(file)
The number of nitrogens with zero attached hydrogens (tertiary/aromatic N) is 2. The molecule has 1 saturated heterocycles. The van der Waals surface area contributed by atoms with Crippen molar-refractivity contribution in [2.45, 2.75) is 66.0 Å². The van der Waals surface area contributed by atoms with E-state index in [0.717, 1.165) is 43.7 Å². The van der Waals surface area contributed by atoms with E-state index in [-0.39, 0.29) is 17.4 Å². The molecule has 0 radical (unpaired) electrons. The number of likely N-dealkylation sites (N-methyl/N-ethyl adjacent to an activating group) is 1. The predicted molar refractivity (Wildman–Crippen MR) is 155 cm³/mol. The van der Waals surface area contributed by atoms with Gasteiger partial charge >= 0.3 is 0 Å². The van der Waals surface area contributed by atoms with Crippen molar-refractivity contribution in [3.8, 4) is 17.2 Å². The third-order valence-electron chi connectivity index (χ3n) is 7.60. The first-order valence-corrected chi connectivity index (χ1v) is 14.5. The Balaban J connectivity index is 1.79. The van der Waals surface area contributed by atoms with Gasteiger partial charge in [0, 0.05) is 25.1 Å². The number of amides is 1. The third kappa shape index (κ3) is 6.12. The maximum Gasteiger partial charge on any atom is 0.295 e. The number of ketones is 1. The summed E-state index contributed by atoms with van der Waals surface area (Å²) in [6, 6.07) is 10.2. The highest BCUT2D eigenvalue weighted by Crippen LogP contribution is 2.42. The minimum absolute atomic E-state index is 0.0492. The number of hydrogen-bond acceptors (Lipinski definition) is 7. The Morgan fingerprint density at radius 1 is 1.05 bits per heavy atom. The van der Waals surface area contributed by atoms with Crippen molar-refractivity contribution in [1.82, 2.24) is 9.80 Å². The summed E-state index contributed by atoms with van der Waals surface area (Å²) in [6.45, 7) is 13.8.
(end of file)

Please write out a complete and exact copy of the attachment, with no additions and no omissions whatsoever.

The number of nitrogens with zero attached hydrogens (tertiary/aromatic N) is 2. The molecule has 1 saturated heterocycles. The van der Waals surface area contributed by atoms with Crippen molar-refractivity contribution in [2.45, 2.75) is 66.0 Å². The van der Waals surface area contributed by atoms with E-state index in [0.717, 1.165) is 43.7 Å². The van der Waals surface area contributed by atoms with E-state index in [-0.39, 0.29) is 17.4 Å². The molecule has 0 radical (unpaired) electrons. The number of likely N-dealkylation sites (N-methyl/N-ethyl adjacent to an activating group) is 1. The predicted molar refractivity (Wildman–Crippen MR) is 155 cm³/mol. The van der Waals surface area contributed by atoms with Gasteiger partial charge >= 0.3 is 0 Å². The van der Waals surface area contributed by atoms with Crippen molar-refractivity contribution in [3.8, 4) is 17.2 Å². The third-order valence-electron chi connectivity index (χ3n) is 7.60. The first-order valence-corrected chi connectivity index (χ1v) is 14.5. The Balaban J connectivity index is 1.79. The van der Waals surface area contributed by atoms with Gasteiger partial charge in [0, 0.05) is 25.1 Å². The number of amides is 1. The third kappa shape index (κ3) is 6.12. The maximum Gasteiger partial charge on any atom is 0.295 e. The number of ketones is 1. The summed E-state index contributed by atoms with van der Waals surface area (Å²) in [6, 6.07) is 10.2. The highest BCUT2D eigenvalue weighted by Crippen LogP contribution is 2.42. The minimum absolute atomic E-state index is 0.0492. The number of hydrogen-bond acceptors (Lipinski definition) is 7. The Morgan fingerprint density at radius 1 is 1.05 bits per heavy atom. The van der Waals surface area contributed by atoms with Crippen molar-refractivity contribution in [1.82, 2.24) is 9.80 Å². The summed E-state index contributed by atoms with van der Waals surface area (Å²) in [6.45, 7) is 13.8.